Scott, Rubio remain mum on election certification vote

US senators Marco Rubio (L) and Rick Scott speak to reporters after a meeting with US President Donald Trump on Venezuela, outside of the West Wing of the White House in Washington, DC on January 22, 2019. (Photo by MANDEL NGAN / AFP) (Photo credit s

Amid increasing pressure from outgoing President Donald Trump, Florida Republican U.S. Sens. Marco Rubio and Rick Scott are staying tight-lipped on how they will vote Wednesday when Congress is set to certify the results of the 2020 presidential election. 

The Florida senators’ stance on Trump’s ongoing effort to overturn President-elect Joe Biden’s victory could have far-reaching political consequences in Florida, a state solidly in Republican control.

Presidential electors throughout the country certified their state election results in December, all but dissolving Republicans’ hopes that Trump still had a path to the 270 electoral votes required for him to win a second term.

Florida’s electors met on Dec. 14, delivering the state’s 29 votes to Trump in a largely ceremonial meeting that went off smoothly.

Biden ultimately secured 306 electoral votes but controversy is brewing in Washington, D.C., as Wednesday’s vote looms.

Both Rubio and Scott have presidential aspirations, according to many analysts, and their vote Wednesday could be part of the calculations for their political futures.

Florida Atlantic University political science professor Kevin Wagner told The News Service of Florida Tuesday that, while the political impact of objecting to the certification is uncertain, any potential objection won’t change the results of the election.

"Ultimately there’s not a lot at stake, procedurally. Which is to say, in order for an objection to be sustained, you would need a vote of both the House and the Senate," which Wagner says is improbable, particularly in the Senate. "Procedurally, objecting at this point just delays the process, because they will just have to debate the objections."

Still, the Florida GOP senators face political pressure to side with Trump and his loyalists, particularly in a state where Republicans made great gains in the 2020 election. Trump won the state by about 375,000 votes or three percentage points, a margin of victory considered a landslide by Sunshine State standards.

"If you put the political lens on it, there’s a reason why Leader McConnell did not want the objection because it forces senators to go on the record in a way that has political implications," Wagner said.

Senate Majority Leader Mitch McConnell has tried to steer GOP senators away from challenging Biden’s victory. 

"The electoral college has spoken," McConnell, R-Ky., said from the Senate floor on Dec. 15, congratulating Biden and Vice President-elect Kamala Harris.

But a small group of Republican senators has committed to voting against certification of the election results, with Texas Sen. Ted Cruz --- another potential 2024 presidential candidate --- leading the charge. 

The fall-out of a vote in support of Biden's election poses a "no-win situation" for Scott and Rubio, according to Wagner.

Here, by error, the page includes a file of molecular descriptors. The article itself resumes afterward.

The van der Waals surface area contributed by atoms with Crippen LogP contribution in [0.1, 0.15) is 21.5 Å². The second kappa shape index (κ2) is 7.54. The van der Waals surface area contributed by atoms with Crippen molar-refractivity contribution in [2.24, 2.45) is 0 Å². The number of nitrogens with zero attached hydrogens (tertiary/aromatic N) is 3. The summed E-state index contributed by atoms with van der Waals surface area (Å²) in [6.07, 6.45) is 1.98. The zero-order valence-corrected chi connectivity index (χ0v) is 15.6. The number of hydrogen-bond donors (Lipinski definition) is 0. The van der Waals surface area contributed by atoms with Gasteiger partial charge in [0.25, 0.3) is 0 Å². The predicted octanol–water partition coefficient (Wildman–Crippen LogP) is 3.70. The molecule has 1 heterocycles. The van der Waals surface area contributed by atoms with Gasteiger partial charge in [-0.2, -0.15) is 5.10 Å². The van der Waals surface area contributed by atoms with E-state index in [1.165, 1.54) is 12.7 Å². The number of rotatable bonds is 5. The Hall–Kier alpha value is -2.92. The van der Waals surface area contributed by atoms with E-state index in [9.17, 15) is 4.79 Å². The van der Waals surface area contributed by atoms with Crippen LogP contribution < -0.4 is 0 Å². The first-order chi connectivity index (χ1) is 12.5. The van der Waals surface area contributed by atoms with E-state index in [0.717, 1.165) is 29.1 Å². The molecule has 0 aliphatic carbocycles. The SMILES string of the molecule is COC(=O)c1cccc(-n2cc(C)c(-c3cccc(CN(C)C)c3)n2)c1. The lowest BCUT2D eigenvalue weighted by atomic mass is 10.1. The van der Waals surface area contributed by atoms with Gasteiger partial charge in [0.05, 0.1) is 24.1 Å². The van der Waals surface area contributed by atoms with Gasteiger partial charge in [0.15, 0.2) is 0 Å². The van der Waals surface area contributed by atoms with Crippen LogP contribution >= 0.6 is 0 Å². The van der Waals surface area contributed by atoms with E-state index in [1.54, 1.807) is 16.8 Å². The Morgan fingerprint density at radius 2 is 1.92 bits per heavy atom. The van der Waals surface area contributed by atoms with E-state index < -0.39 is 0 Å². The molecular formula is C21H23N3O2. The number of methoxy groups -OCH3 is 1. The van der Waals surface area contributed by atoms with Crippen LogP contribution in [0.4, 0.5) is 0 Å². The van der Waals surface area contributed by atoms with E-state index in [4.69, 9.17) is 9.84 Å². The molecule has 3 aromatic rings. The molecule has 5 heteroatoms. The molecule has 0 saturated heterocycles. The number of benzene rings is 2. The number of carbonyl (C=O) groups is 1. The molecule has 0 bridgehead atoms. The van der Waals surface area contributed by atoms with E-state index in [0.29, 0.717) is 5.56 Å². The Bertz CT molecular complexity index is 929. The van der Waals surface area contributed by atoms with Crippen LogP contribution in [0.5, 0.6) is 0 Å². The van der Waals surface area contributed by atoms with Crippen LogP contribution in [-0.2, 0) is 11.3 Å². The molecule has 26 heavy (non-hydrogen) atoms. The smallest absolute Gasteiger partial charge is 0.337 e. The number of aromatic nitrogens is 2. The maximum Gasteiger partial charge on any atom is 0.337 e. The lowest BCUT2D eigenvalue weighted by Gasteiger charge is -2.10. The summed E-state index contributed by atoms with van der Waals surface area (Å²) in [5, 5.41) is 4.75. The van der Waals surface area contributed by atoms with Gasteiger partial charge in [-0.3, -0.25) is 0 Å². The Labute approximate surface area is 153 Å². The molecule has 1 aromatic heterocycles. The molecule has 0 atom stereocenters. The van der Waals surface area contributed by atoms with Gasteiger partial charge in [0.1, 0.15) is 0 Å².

"The most active and vocal part of the Republican Party are President Trump supporters," Wagner said.

If the Florida senators do not support Trump’s effort to overturn the November election results, they "risk the possibility that a significant portion of the Republican party will not support (them), and that’s a big deal, especially in primaries," Wagner said.

"But if you do vote in support of the president, you might alienate a good number of more moderate Republican voters ... and at some point, you may need those voters," he added.

Rubio, who ran against Trump for president in 2016 and will be up for reelection in 2022, has declined to comment on how he intends to vote on Wednesday.

Scott, who will be on the 2024 ballot if seeks reelection, has also remained mum.

"Senator Scott is reviewing his options and will announce his decision at the appropriate time," Scott’s office said in a statement this week. 

As potential presidential candidates weigh their options, it remains unknown whether Trump’s popularity among Republican voters will endure.

"To what extent are supporters of the president going to be as an important part of the Republican party as they are right now? Do they become more active? Or do they fade a bit," Wagner said. "For politicians looking at this, with political aspirations, it’s kind of a question of where the Republican Party will be in two years --- and no one knows."

Trump continues to assert that he won the presidential election and that the results were "rigged" or fraudulent, a belief that many of his allies endorse. 

Protestors marched to Rubio’s home in Miami over the weekend, demanding he challenge the election results.

At least two Florida GOP congressmen, Rep. Brian Mast of Palm City and Rep. Matt Gaetz of Fort Walton Beach, have been vocal about planning to object to the certification of results. 

The Florida Democratic Party sounded off Monday, addressing an open letter to Florida’s Republican members of Congress.

"Will you vote to uphold democracy and certify the general election results tomorrow January 6th or will you stand on the side of autocracy and conspiracy theories?" the party said in a press release. "We know that many of your Republican colleagues, including members of the Florida delegation, have already said that they will be putting a Trump autocracy over country, but Floridians deserve to know if you will be supporting American democracy, or be voting in favor of autocracy."

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